Adoption of cryptocurrency on Main Street?

Vitalik Buterin, Toronto compatriot and co-founder of Ethereum, tweeted this week:

“I think there’s too much emphasis on BTC/ETH/whatever ETFs, and not enough emphasis on making it easier for people to buy $5 to $100 in cryptocurrency via cards at corner stores. The former is better for pumping price, but the latter is much better for actual adoption.”

So, the question we need to ask now is, how do we drive the adoption of cryptocurrency on Main Street?

Cryptocurrencies have a real-world spending problem

While “Bitcoin Accepted Here” plaques are presented as a retail gimmick at restaurants globally, can Bitcoin and Ethereum become an everyday use case?

There is certainly an advantage to the blockchain. The distributed ledger technology that underpins the blockchain ensures that all transactions are visible, and that once information is recorded, it cannot be altered. Payments processed through blockchain can therefore be tracked by users at every stage in the process. Each transaction will have a unique ID, so users can verify the integrity of the payment process without intermediary assistance.

Under the current system of payment processing, merchants face high transaction fees, risks of chargebacks, and long reconciliation times. In addition, as money passes from bank to bank through the payment process, each institution takes a cut. In response to these challenges, cryptocurrency startups have tried to bypass the existing system. TenX tried to solve the problem by issuing a debit card. Consumers downloaded the app, loaded it with some crypto assets, and were told to swipe away — or tap — at retailers around the globe.

Could it really be that simple? Unfortunately, it seems not. Earlier this year, Wavecrest, the intermediary between the crypto debit cards and Visa, abruptly suspended service due to non-compliance with Visa regulations. This shut down TenX, as well as crypto-related cards issued by Bitwalla, Bitpay, Cryptopay, WIREX, and Xapo.[1] In the aftermath, damaging the credibility of the crypto payment ecosystem.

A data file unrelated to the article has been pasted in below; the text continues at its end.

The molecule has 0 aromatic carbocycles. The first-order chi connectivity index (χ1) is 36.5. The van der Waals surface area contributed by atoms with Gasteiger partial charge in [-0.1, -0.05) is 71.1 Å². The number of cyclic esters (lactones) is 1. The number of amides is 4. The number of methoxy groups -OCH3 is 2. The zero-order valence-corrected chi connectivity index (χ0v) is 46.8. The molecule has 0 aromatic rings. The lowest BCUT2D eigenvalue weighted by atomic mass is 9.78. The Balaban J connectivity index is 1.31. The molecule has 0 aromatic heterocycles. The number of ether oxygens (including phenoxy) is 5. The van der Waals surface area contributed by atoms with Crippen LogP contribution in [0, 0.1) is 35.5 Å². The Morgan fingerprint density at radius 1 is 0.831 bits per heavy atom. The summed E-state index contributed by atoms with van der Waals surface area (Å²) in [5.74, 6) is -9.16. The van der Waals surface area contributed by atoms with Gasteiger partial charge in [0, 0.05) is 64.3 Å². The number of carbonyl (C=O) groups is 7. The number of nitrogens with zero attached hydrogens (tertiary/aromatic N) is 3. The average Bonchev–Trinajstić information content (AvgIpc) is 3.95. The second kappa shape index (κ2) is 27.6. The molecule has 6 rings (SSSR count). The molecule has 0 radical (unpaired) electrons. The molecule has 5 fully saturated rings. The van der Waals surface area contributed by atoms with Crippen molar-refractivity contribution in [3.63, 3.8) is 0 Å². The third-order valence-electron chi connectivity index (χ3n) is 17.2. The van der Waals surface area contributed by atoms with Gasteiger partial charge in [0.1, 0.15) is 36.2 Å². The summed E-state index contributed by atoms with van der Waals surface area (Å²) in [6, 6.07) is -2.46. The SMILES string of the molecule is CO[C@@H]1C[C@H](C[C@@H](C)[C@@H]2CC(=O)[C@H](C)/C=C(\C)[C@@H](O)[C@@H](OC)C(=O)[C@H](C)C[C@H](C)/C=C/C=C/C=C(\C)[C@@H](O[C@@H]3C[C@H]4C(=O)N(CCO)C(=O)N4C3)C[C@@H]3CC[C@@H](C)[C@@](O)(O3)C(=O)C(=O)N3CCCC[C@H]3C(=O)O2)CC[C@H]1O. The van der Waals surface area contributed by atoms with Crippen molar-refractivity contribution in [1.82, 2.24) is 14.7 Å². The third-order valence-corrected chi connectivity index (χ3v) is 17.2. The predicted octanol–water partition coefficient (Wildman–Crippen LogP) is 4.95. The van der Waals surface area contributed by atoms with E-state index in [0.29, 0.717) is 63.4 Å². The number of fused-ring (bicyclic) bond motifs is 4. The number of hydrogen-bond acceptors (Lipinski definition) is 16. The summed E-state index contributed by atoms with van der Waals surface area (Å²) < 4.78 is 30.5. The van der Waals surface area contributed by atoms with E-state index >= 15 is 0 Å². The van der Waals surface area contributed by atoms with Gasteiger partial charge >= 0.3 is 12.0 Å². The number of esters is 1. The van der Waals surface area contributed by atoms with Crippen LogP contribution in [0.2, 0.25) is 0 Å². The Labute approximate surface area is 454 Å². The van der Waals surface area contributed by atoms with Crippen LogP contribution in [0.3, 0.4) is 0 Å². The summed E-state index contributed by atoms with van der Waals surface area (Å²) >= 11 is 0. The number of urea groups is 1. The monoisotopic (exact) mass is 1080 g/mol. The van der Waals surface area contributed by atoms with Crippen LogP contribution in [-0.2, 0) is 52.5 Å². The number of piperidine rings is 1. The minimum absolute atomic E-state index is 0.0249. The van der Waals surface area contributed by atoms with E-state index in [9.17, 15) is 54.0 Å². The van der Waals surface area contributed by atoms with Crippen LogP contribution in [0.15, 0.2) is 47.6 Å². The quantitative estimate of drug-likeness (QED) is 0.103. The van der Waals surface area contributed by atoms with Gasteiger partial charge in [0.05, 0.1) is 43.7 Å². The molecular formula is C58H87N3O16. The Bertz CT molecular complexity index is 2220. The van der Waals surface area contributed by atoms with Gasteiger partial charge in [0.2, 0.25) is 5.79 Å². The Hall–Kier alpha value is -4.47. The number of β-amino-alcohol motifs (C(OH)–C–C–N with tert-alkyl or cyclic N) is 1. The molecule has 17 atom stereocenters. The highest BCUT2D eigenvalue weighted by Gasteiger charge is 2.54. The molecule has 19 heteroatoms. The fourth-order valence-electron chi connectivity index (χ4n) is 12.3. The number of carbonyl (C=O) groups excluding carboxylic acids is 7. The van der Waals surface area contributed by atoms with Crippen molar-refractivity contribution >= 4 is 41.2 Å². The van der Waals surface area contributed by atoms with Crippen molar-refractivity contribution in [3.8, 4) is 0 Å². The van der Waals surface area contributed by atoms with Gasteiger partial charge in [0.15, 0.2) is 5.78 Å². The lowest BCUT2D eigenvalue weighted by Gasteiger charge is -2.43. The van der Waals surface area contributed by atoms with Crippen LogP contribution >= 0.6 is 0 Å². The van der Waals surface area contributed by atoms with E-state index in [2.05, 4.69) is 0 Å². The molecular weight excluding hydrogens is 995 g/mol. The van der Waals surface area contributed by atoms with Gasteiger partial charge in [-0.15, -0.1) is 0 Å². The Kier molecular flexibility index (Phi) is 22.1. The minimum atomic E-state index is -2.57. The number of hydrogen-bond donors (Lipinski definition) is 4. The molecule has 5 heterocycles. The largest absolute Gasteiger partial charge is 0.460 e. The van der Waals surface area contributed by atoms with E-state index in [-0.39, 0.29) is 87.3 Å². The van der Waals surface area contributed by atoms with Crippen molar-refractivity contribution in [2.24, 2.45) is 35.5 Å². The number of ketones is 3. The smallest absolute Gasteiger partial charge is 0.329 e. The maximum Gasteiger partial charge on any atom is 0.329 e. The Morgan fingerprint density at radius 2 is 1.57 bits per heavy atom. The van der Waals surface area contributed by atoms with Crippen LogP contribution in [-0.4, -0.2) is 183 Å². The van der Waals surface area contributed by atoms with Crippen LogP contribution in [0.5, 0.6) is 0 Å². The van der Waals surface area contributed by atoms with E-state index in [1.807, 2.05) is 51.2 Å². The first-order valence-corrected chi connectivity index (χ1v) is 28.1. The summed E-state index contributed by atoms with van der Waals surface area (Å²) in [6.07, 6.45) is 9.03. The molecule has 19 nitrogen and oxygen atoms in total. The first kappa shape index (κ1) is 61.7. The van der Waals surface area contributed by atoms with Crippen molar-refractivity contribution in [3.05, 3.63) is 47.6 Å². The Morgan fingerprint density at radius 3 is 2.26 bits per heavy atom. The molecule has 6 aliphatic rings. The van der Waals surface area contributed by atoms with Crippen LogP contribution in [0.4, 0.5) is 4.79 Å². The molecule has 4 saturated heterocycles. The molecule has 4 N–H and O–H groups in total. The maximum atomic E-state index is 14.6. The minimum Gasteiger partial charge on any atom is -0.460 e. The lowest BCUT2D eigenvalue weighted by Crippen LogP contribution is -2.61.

Can new solutions work with old systems?

There are many innovative solutions that solve for high transaction fees, risks of chargebacks, and long reconciliation times. The problem is that these new solutions rely on the old infrastructure. The solutions are merely a Band-Aid. Being dependent on a third party to enable a blockchain payment system is never a good idea.

There are solutions, however. PayMagnet, for example, has developed a blockchain-based payment solution that enables merchants to accept Bitcoin, Ethereum, and other cryptocurrencies and settle in either Euros or US dollars.[2] This is done through the consumer’s phone, using an NFC tag. The solution uses the transaction ID issued on the blockchain as payment authorization. PayMagnet does what the blockchain evangelizes: it cuts out the old payment hardware, the inefficient middleware, and the slow and costly intermediaries.

Unlike the internet, the blockchain is built on a transactional model. Every action on the blockchain costs its users something. Naval Ravikant, an authority on blockchain, famously tweeted: “blockchains will replace networks with markets.” The need for cost-efficient payment, faster technology and networks, and more transparent transactions is leading companies away from the traditional payment ecosystem.

Unquestionably, blockchain will take advantage of and amplify many of the values we already attach to the most effective payment processing technologies: security, speed, efficiency, user satisfaction, and trust. Industries in the payment processing space should therefore consider that blockchain has much to offer and should be planning ways to adopt the technology. Rather than changing payment technology and networks, the emphasis will be on driving efficiency.

For more information contact Gary Schwartz at or visit